144: Plans


The Winter War was starting, how did both sides plan to fight the war?



Hello everyone and welcome to History of the Second World War Episode 144 - The Winter War Part 2 - Plans. This week a big thank you goes out to Zak, Luke, and Brody for choosing to become members, you can find out more about becoming a member over at historyofthesecondworldwar.com/members. When the first shots of the Winter War were fired, neither side of the conflict was entirely unprepared for the the Soviet offensive. Soviet plans had been put in place over the preceding months as the possibility of invading Finland became a real possibility. For the Finns, they had in some ways been preparing to fight this war since they had won the Finnish War in Independence during the Russian Civil War. These preparations were most apparent, and most famous, on the Karelian Isthmus where through many years of hard work a series of defenses had been created which would be referred to as the Main Defense Line, although it would end up being better known as the Mannerheim Line, which is how foreign reporters referred to it during and after the war. But other preparations had also been made for a Soviet advance further to the north. Even with these preparations though, the general feeling by foreign military attachés was that the Finnish resistance, while perhaps fierce, would quickly be overcome by a Soviet attack. In this episode we will take a look at how both the Finnish and Soviet militaries planned to fight a conflict between their two nations, and the preparations that had been made on both sides of the border for the upcoming Winter War.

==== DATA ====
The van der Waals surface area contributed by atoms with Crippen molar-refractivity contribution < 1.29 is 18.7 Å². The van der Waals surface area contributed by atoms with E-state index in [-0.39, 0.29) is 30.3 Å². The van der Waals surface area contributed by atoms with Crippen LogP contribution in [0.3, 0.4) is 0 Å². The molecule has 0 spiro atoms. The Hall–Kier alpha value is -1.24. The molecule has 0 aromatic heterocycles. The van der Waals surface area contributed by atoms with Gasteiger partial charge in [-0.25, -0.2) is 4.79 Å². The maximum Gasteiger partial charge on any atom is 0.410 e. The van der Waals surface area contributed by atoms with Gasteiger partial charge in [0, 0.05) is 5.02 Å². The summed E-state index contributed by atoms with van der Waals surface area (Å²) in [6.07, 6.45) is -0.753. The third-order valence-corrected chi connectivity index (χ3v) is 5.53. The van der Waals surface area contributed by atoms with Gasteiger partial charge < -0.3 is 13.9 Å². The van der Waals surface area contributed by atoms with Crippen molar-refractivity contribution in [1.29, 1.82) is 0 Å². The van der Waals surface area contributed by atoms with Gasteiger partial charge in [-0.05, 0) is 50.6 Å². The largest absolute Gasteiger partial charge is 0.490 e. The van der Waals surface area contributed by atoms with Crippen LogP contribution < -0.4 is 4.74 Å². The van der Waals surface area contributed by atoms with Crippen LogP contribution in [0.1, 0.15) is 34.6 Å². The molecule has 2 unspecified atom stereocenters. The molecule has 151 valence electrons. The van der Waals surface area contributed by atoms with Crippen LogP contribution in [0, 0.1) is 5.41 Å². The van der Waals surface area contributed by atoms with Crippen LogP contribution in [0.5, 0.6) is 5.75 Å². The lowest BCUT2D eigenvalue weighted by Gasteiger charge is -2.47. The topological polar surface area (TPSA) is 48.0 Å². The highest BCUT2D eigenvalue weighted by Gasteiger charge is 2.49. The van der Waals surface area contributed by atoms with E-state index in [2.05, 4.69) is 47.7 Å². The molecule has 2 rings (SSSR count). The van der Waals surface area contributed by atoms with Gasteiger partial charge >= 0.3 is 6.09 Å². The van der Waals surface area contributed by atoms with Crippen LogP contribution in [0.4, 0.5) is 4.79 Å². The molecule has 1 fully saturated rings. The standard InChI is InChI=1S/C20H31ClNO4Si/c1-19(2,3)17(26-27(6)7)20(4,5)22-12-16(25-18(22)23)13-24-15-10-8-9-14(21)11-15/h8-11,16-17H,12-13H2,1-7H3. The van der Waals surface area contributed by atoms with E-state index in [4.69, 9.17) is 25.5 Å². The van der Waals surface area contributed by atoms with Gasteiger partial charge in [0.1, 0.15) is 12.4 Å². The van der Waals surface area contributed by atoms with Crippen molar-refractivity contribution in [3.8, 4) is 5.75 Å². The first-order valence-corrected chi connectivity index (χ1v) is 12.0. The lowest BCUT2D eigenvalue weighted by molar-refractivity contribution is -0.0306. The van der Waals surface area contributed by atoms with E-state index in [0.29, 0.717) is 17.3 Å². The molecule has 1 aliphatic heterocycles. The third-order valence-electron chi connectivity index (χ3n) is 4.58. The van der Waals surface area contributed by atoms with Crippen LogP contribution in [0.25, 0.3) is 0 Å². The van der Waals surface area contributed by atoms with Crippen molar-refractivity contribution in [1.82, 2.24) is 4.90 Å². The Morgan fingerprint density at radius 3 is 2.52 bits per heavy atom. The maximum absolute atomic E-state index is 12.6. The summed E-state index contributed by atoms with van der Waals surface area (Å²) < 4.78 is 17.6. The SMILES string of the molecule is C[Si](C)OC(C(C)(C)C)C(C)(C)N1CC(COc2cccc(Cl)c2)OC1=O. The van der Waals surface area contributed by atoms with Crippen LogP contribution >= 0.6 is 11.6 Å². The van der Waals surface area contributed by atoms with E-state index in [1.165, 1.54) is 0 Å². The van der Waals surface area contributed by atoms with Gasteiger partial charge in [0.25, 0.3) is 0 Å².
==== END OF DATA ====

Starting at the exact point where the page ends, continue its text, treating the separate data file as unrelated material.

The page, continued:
When discussing Finnish preparations for war, it is difficult to not start with the Mannerheim Line. The Line was partially caused by the geography of the region where the Finnish border had been drawn in 1920. The new border was quite close to Leningrad, only about 30 kilometers at its nearest point, and the Karelian Isthmus meant that any fortifications in the area would not have to be very long. It was such an ideal location that both sides would actually build up fortifications in during the 1920s and 1930s, with the Soviet defenses referred to as the Karelian Fortified Region. Both Soviet and Finnish military planners recognized that a line of defenses that spanned between Gulf of Finland to the south and Lake Ladoga to the north would be a major asset. There would be several different generations of fortifications built in the Mannerheim Line, starting shortly after the peace treaty was signed in 1920. During this period there were a large number of relatively simple concrete bunkers constructed, designed to hold a heavy machine gun. On the far left and right of the fortifications, which bordered the two bodies of water to the north and south, large coastal defense guns were mounted to prevent a naval attack. Some of the fortifications in these areas were actually old repurposed Russian structures, including the use of armored plates left behind by the Russian Imperial Navy. There was also some new construction during the 1920s and 1930s to bring them into the modern era this included the acquisition of several cannons of various sizes to bulk up the firepower of these coastal forts, most of them being World War 1 era guns that were purchased from abroad. In the second half of the 1930s there would be another generation of defenses put in place to greatly enhance the existing defenses. There would also be large new bunkers built during this time, called the ‘millionaire bunkers’ due to their size and expense. All of these new construction would result in bunkers that were not just larger, but also more capable, with reinforced concrete used in their construction and large crew quarters positioned within the structure which would allow for longer term occupancy. Along with new construction, many of the older bunkers were reinforced, with thicker walls and roofs put in place. There were limits to the number of resources and manhours that were available for these enhancements, and so various points in the line had to be prioritized over others. One of the highest prioritized areas, and one that this podcast will spend quite a bit of time discussing the actions around, was the areas to the southeast of a village called Summa. This was a roughly 16 kilometers stretch of land between the Summajoki River and Lake Muolaanjärvi which was made up of relatively open farmland, never great for the defense. On this 16 kilometer stretch of land 35 reinforced concrete defensive positions would be constructed, including many of the largest built within the entire Mannerheim line. In front of these positions barbed wire would be laid and thousands of mines would be positioned during the months leading up to the war. There had also been a series of anti-tank obstacles that were put in place with the goal of making it impossible to drive tanks over them, unfortunately the large stone monoliths were often too short to have the desired effect.